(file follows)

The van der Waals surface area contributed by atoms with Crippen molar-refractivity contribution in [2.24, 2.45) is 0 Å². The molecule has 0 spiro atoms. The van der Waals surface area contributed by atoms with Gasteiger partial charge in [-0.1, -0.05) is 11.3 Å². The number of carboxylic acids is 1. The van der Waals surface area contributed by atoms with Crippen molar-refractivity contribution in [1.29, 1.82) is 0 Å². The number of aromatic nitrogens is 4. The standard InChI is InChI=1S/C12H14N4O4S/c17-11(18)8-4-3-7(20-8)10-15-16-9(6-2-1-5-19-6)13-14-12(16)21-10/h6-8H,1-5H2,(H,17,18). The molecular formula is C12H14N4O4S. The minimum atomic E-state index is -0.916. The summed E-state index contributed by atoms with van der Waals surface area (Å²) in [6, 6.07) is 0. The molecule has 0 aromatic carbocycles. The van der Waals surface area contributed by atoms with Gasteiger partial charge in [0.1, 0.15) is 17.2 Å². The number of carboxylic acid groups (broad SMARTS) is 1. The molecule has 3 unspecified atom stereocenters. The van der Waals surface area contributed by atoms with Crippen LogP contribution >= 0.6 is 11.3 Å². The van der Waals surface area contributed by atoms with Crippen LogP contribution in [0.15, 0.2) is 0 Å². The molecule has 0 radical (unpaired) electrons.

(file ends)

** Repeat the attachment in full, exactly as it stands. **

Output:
The van der Waals surface area contributed by atoms with Crippen molar-refractivity contribution in [2.24, 2.45) is 0 Å². The molecule has 0 spiro atoms. The van der Waals surface area contributed by atoms with Gasteiger partial charge in [-0.1, -0.05) is 11.3 Å². The number of carboxylic acids is 1. The van der Waals surface area contributed by atoms with Crippen molar-refractivity contribution in [1.29, 1.82) is 0 Å². The number of aromatic nitrogens is 4. The standard InChI is InChI=1S/C12H14N4O4S/c17-11(18)8-4-3-7(20-8)10-15-16-9(6-2-1-5-19-6)13-14-12(16)21-10/h6-8H,1-5H2,(H,17,18). The molecular formula is C12H14N4O4S. The minimum atomic E-state index is -0.916. The summed E-state index contributed by atoms with van der Waals surface area (Å²) in [6, 6.07) is 0. The molecule has 0 aromatic carbocycles. The van der Waals surface area contributed by atoms with Gasteiger partial charge in [0.1, 0.15) is 17.2 Å². The number of carboxylic acid groups (broad SMARTS) is 1. The molecule has 3 unspecified atom stereocenters. The van der Waals surface area contributed by atoms with Crippen LogP contribution >= 0.6 is 11.3 Å². The van der Waals surface area contributed by atoms with Crippen LogP contribution in [0.15, 0.2) is 0 Å². The molecule has 0 radical (unpaired) electrons.